[Federal Register Volume 77, Number 121 (Friday, June 22, 2012)]
[Proposed Rules]
[Pages 37647-37651]
From the Federal Register Online via the Government Printing Office [www.gpo.gov]
[FR Doc No: 2012-15348]


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DEPARTMENT OF COMMERCE

National Oceanic and Atmospheric Administration

50 CFR Part 635

[Docket No. 120416016-2151-01]
RIN 0648-BB96


Atlantic Highly Migratory Species; Silky Shark Management 
Measures

AGENCY: National Marine Fisheries Service, National Oceanic and 
Atmospheric Administration (NOAA), Commerce.

ACTION: Proposed rule; request for comments.

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SUMMARY: This rule would implement the International Commission for the 
Conservation of Atlantic Tunas (ICCAT) recommendation 11-08, which 
prohibits retaining, transshipping, or landing of silky sharks 
(Carcharhinus falciformis) caught in association with ICCAT fisheries. 
In order to improve domestic enforcement capabilities, the National 
Marine Fisheries Service is also proposing to prohibit the storing,

[[Page 37648]]

selling and purchasing of the species. This rule would affect the 
commercial HMS pelagic longline fishery for tuna and tuna-like species 
in the Atlantic Ocean, including the Caribbean Sea and Gulf of Mexico. 
This rule would not affect commercial fishermen fishing for sharks with 
bottom longline, gillnet, or handgear; nor would the rule affect 
recreational fishermen as harvesting silky sharks is already prohibited 
in the recreational fishery. This action implements the ICCAT 
recommendation, consistent with the Atlantic Tunas Convention Act 
(ATCA), and furthers domestic management objectives under the Magnuson-
Stevens Fishery Conservation and Management Act (Magnuson-Stevens Act).

DATES: Written comments must be received by 5 p.m., local time, on July 
23, 2012.

ADDRESSES: You may submit comments on this document, identified by 
NOAA-NMFS-2012-0116, by any of the following methods:
     Electronic Submission: Submit all electronic public 
comments via the Federal e-Rulemaking Portal www.regulations.gov. To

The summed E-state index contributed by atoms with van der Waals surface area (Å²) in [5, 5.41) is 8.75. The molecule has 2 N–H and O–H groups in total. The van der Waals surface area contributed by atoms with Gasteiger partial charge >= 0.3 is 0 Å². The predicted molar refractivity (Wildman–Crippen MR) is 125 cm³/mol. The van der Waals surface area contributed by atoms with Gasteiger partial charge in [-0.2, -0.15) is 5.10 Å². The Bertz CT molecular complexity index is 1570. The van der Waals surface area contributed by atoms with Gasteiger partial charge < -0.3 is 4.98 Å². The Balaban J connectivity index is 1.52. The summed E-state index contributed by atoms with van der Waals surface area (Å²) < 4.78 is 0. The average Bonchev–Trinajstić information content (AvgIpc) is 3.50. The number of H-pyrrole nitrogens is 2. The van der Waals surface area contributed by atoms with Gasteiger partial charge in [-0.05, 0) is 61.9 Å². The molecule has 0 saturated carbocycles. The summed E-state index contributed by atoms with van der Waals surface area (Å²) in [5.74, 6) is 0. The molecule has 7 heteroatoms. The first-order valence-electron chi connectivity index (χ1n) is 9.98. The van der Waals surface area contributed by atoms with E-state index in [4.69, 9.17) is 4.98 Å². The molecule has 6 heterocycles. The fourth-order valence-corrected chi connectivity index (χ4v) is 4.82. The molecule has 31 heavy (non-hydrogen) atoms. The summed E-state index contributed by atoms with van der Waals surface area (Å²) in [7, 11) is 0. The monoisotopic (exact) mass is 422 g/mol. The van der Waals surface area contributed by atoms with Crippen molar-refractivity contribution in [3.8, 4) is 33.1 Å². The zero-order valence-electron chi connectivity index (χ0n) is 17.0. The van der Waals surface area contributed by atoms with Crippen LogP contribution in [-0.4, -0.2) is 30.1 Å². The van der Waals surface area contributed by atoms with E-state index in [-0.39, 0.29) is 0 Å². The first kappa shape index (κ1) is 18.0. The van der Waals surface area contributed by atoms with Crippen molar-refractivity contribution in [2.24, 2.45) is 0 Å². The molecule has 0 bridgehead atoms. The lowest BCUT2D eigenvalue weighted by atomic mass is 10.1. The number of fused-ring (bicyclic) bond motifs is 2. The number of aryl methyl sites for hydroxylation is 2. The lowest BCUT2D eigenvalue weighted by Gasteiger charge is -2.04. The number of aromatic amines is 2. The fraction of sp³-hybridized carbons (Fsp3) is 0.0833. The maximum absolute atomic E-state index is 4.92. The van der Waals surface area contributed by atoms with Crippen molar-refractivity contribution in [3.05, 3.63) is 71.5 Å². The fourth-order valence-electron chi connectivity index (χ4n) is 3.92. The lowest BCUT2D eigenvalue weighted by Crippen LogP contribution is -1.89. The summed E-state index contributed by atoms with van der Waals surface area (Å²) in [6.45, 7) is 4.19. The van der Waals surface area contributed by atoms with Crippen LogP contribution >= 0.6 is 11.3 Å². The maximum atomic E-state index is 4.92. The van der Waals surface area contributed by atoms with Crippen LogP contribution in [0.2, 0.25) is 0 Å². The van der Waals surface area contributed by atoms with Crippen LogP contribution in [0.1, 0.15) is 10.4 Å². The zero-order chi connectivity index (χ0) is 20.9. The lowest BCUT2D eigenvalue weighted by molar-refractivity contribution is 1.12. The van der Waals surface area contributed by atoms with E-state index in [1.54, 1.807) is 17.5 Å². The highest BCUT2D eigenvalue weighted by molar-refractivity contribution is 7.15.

submit comments via the e-Rulemaking Portal, first click the ``submit a 
comment'' icon, then enter NOAA-NMFS-2012-0116 in the keyword search. 
Locate the document you wish to comment on from the resulting list and 
click on the ``Submit a Comment'' icon on the right of that line.
     Mail: Submit written comments to Sarah de Flesco or Karyl 
Brewster-Geisz at National Marine Fisheries Service, Highly Migratory 
Species Management Division, 1315 East-West Highway, Silver Spring, MD 
20910.
     Fax: 301-713-1917; Attn: Sarah de Flesco.
    Instructions: Comments must be submitted by one of the above 
methods to ensure that the comments are received, documented, and 
considered by NMFS. Comments sent by any other method, to any other 
address or individual, or received after the end of the comment period, 
may not be considered. All comments received are a part of the public 
record and will generally be posted for public viewing on 
www.regulations.gov without change. All personal identifying 
information (e.g., name, address, etc.) submitted voluntarily by the 
sender will be publicly accessible. Do not submit confidential business 
information, or otherwise sensitive or protected information. NMFS will 
accept anonymous comments (enter ``N/A'' in the required fields if you 
wish to remain anonymous). Attachments to electronic comments will be 
accepted in Microsoft Word or Excel, WordPerfect, or Adobe PDF file 
formats only.

FOR FURTHER INFORMATION CONTACT: Sarah de Flesco or Karyl Brewster-
Geisz by phone: 301-427-8503 or by fax: 301-713-1917.

SUPPLEMENTARY INFORMATION: The U.S. Atlantic shark fisheries are 
managed under the authority of the Magnuson-Stevens Act, 16 U.S.C. 1801 
et seq. The U.S. Atlantic tuna and tuna-like species fisheries are 
managed under the dual authority of the Magnuson-Stevens Act and ATCA, 
16 U.S.C. 971 et seq. ATCA authorizes the Secretary of Commerce 
(Secretary) to promulgate regulations, as may be necessary and 
appropriate, to implement ICCAT recommendations. ICCAT is responsible 
for the conservation of tuna and tuna-like species in the Atlantic 
Ocean and adjacent seas. ICCAT recommendations are binding on 
Contracting Parties, unless Parties object pursuant to the treaty. All 
ICCAT recommendations are available on the ICCAT Web site at http://www.iccat.int/en/. The authority to issue regulations under the 
Magnuson-Stevens Act and ATCA has been delegated from the Secretary to 
the Assistant Administrator for Fisheries (AA), NOAA. The implementing 
regulations for Atlantic highly migratory species (HMS) are at 50 CFR 
part 635.
    At the 22nd Regular Meeting of ICCAT in 2011, ICCAT adopted 
Recommendation 11-08, which requires the United States to initiate 
rulemaking in order to fulfill obligations as a Contracting Party to 
the Convention. The ``Recommendation on the Conservation of Silky 
Sharks Caught in Association with ICCAT Fisheries (11-08),'' requires 
fishing vessels operating in ICCAT fisheries to release all silky 
sharks whether dead or alive, and prohibits retaining on board, 
transshipping, or landing any part or whole carcass of a silky shark 
(Carcharhinus falciformis). The recommendation cites the fact that 
silky sharks were ranked as the species with the highest degree of 
vulnerability in the 2010 ecological risk assessment for Atlantic 
sharks.
    In this proposed rule, NMFS considers changes to the Atlantic HMS 
regulations at 50 CFR part 635, consistent with the ICCAT 
recommendation and the Magnuson-Stevens Act. Such changes would affect